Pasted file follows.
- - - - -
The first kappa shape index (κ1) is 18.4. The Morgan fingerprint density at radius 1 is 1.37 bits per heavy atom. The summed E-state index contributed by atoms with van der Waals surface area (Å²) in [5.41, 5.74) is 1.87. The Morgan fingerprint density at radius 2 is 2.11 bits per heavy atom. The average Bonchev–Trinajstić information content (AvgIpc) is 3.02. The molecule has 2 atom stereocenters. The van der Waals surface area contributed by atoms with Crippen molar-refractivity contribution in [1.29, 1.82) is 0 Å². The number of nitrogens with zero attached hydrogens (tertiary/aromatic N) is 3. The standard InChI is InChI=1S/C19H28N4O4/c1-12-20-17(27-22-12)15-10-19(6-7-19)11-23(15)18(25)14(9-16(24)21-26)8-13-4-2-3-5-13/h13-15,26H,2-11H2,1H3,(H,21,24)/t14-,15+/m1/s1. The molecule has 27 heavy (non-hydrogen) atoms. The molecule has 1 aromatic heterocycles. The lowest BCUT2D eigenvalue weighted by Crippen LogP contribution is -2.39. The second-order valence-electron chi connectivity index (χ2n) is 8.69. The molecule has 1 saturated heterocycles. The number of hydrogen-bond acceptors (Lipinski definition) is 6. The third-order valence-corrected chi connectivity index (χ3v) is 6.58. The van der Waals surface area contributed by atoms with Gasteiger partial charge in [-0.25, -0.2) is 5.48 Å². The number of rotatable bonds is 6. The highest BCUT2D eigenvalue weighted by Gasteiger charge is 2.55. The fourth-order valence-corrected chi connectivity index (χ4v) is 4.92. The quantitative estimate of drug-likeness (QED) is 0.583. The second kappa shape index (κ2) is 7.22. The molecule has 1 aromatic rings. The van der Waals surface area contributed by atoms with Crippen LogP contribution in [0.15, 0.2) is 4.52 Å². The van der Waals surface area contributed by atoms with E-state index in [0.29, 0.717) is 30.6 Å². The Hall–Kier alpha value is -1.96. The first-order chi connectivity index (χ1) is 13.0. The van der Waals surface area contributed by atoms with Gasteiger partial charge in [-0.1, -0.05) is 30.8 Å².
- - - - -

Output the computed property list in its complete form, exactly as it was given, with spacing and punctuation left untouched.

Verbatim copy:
The first kappa shape index (κ1) is 18.4. The Morgan fingerprint density at radius 1 is 1.37 bits per heavy atom. The summed E-state index contributed by atoms with van der Waals surface area (Å²) in [5.41, 5.74) is 1.87. The Morgan fingerprint density at radius 2 is 2.11 bits per heavy atom. The average Bonchev–Trinajstić information content (AvgIpc) is 3.02. The molecule has 2 atom stereocenters. The van der Waals surface area contributed by atoms with Crippen molar-refractivity contribution in [1.29, 1.82) is 0 Å². The number of nitrogens with zero attached hydrogens (tertiary/aromatic N) is 3. The standard InChI is InChI=1S/C19H28N4O4/c1-12-20-17(27-22-12)15-10-19(6-7-19)11-23(15)18(25)14(9-16(24)21-26)8-13-4-2-3-5-13/h13-15,26H,2-11H2,1H3,(H,21,24)/t14-,15+/m1/s1. The molecule has 27 heavy (non-hydrogen) atoms. The molecule has 1 aromatic heterocycles. The lowest BCUT2D eigenvalue weighted by Crippen LogP contribution is -2.39. The second-order valence-electron chi connectivity index (χ2n) is 8.69. The molecule has 1 saturated heterocycles. The number of hydrogen-bond acceptors (Lipinski definition) is 6. The third-order valence-corrected chi connectivity index (χ3v) is 6.58. The van der Waals surface area contributed by atoms with Gasteiger partial charge in [-0.25, -0.2) is 5.48 Å². The number of rotatable bonds is 6. The highest BCUT2D eigenvalue weighted by Gasteiger charge is 2.55. The fourth-order valence-corrected chi connectivity index (χ4v) is 4.92. The quantitative estimate of drug-likeness (QED) is 0.583. The second kappa shape index (κ2) is 7.22. The molecule has 1 aromatic rings. The van der Waals surface area contributed by atoms with Crippen LogP contribution in [0.15, 0.2) is 4.52 Å². The van der Waals surface area contributed by atoms with E-state index in [0.29, 0.717) is 30.6 Å². The Hall–Kier alpha value is -1.96. The first-order chi connectivity index (χ1) is 13.0. The van der Waals surface area contributed by atoms with Gasteiger partial charge in [-0.1, -0.05) is 30.8 Å².